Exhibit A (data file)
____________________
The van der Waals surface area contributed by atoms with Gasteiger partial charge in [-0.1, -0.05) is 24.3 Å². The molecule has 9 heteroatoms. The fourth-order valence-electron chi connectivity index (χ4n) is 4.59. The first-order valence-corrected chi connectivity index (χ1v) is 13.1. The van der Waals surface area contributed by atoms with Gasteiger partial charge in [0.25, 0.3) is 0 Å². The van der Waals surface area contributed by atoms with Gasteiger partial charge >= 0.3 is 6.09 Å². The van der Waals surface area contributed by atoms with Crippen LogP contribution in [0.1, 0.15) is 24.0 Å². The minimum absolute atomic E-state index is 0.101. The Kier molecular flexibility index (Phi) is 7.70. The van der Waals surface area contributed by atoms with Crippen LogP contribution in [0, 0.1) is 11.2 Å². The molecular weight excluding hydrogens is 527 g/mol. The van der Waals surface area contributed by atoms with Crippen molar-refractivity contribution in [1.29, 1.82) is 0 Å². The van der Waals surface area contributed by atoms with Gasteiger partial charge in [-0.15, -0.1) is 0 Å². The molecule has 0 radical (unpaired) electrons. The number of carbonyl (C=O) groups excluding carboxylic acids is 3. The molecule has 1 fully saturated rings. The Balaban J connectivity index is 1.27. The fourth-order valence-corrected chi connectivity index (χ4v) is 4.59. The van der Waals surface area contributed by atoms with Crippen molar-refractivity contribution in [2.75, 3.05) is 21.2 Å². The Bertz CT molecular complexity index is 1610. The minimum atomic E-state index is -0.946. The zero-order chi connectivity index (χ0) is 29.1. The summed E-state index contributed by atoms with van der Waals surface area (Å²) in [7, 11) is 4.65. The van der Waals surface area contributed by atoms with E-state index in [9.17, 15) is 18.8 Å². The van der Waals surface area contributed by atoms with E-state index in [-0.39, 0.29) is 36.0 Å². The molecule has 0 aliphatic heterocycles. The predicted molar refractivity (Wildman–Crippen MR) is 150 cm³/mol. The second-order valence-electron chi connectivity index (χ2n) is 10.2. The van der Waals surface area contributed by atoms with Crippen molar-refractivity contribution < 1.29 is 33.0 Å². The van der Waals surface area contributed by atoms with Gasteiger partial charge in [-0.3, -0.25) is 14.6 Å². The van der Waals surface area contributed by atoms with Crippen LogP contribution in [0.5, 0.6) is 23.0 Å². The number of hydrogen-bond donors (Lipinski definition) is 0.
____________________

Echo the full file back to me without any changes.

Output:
The van der Waals surface area contributed by atoms with Gasteiger partial charge in [-0.1, -0.05) is 24.3 Å². The molecule has 9 heteroatoms. The fourth-order valence-electron chi connectivity index (χ4n) is 4.59. The first-order valence-corrected chi connectivity index (χ1v) is 13.1. The van der Waals surface area contributed by atoms with Gasteiger partial charge in [0.25, 0.3) is 0 Å². The van der Waals surface area contributed by atoms with Gasteiger partial charge >= 0.3 is 6.09 Å². The van der Waals surface area contributed by atoms with Crippen LogP contribution in [0.1, 0.15) is 24.0 Å². The minimum absolute atomic E-state index is 0.101. The Kier molecular flexibility index (Phi) is 7.70. The van der Waals surface area contributed by atoms with Crippen LogP contribution in [0, 0.1) is 11.2 Å². The molecular weight excluding hydrogens is 527 g/mol. The van der Waals surface area contributed by atoms with Crippen molar-refractivity contribution in [1.29, 1.82) is 0 Å². The van der Waals surface area contributed by atoms with Gasteiger partial charge in [-0.15, -0.1) is 0 Å². The molecule has 0 radical (unpaired) electrons. The number of carbonyl (C=O) groups excluding carboxylic acids is 3. The molecule has 1 fully saturated rings. The Balaban J connectivity index is 1.27. The fourth-order valence-corrected chi connectivity index (χ4v) is 4.59. The van der Waals surface area contributed by atoms with Crippen molar-refractivity contribution in [2.75, 3.05) is 21.2 Å². The Bertz CT molecular complexity index is 1610. The minimum atomic E-state index is -0.946. The zero-order chi connectivity index (χ0) is 29.1. The summed E-state index contributed by atoms with van der Waals surface area (Å²) in [7, 11) is 4.65. The van der Waals surface area contributed by atoms with E-state index in [9.17, 15) is 18.8 Å². The van der Waals surface area contributed by atoms with E-state index in [-0.39, 0.29) is 36.0 Å². The molecule has 0 aliphatic heterocycles. The predicted molar refractivity (Wildman–Crippen MR) is 150 cm³/mol. The second-order valence-electron chi connectivity index (χ2n) is 10.2. The van der Waals surface area contributed by atoms with Crippen molar-refractivity contribution < 1.29 is 33.0 Å². The van der Waals surface area contributed by atoms with Gasteiger partial charge in [-0.3, -0.25) is 14.6 Å². The van der Waals surface area contributed by atoms with Crippen LogP contribution in [0.5, 0.6) is 23.0 Å². The number of hydrogen-bond donors (Lipinski definition) is 0.